Tuesday, May 17, 2016

Let's Create Characters

Where do we get ideas for our characters?
An interesting question.  We’ve all seen lists of ideas on how to make the characters in our books into real people. In fact we have one coming out in a few weeks also, but still, how do we come up with that special character in the beginning?

Sue: For my villain in my first Meg mystery, I thought of my first boyfriend. He and I were hot stuff in high school, but once we were in college he dropped me like the preverbal hot potato. So was I hurt, you betcha. Now it was get even time. I delighted in not only making him the bad guy but I even went so far as to give the villain his real first name. Oh, how I loved it when he got

Becky: Right. I too take people I have known or even parts of myself and turn them into fictional characters. Usually it is just one little thing or an incident that I might pull from someone around me. For instance in my romance, Home Fires Burning, I took a line from my mother and the story idea from her romance with my dad. The line she always repeated, from the first time she saw him as a young teen, was, "I'm going to marry that guy some day." She fell for him from the moment she laid eyes on him and I took that love story and built it into my romance. I set the whole thing on a Colorado ranch, which was where they met.

 Sue: Other characters somehow just appear in one’s mind. Where they come from, I’m not sure. My theory is that the brain, while sleeping, those gray cells are working on possible characters for you to use. 

Becky: I'm also always looking for special characters who can play off each other. For instance in my Dead Man's Rules, I have two characters in a small New Mexico town who have both spent time living in Los Angeles. All Cere my heroine can think about is how to cover a big story so she can redeem herself in her boss's eyes and get back to the city. But for Rafe, it means serenity and peace. He loves the small town that he has chosen as a refuge from the dangerous big city.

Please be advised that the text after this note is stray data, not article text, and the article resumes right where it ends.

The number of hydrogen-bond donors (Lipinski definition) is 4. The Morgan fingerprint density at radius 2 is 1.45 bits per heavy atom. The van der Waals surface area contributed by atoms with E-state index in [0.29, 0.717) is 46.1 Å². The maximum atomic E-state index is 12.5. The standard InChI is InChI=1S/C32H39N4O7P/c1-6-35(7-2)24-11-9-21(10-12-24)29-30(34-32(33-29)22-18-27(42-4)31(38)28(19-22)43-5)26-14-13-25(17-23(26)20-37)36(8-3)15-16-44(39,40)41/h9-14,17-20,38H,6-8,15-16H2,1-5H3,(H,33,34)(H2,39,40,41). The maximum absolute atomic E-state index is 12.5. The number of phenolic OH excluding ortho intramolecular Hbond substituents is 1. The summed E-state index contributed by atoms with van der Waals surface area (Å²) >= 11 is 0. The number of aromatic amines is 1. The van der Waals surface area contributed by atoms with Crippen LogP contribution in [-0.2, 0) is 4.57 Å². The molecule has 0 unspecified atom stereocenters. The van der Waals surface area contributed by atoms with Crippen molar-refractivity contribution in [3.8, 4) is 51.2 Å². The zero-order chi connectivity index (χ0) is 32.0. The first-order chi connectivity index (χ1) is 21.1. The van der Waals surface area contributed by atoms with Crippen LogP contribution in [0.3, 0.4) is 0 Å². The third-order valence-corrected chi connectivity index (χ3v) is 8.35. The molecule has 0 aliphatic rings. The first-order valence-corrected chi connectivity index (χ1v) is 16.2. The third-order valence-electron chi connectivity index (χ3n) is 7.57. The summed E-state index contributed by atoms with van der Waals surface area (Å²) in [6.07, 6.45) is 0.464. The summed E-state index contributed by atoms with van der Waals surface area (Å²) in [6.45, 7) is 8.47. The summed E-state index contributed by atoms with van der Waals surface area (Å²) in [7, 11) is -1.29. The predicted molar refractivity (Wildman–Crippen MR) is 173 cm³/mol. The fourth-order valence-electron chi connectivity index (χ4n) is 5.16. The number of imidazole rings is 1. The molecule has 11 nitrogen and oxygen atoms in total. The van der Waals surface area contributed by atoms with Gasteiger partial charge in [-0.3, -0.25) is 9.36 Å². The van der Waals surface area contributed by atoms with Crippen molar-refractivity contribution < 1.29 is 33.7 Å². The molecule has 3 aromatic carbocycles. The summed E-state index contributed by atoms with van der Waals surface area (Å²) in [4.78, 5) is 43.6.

Sue: While other characters come from life. I use friends and relatives and sometimes just people I met or see in my daily travels. I might take the gray beard from the guy who sold me new tires, or the bent nose from the butcher who sold me my meat. Another character I used was from one of the neighbors down the block and how she was always butting into everyone’s business. I made her a nosy sister-in-law that needed a good telling off. Lots of fun.

Becky: I do the same. I'm always observing people and picking up little bits and pieces from them that I find fascinating. As writers it's something  I think we need to foster in ourselves. Be observant and pay attention to everything around us.
You never know when you will be meeting your next fictional character.
We hope you'll watch for our new Dottie book on characters, Let's Write a Story: Creating Memorable Characters, coming soon. It can help you learn how to make cardboard cut-out characters into actual story people your readers will love.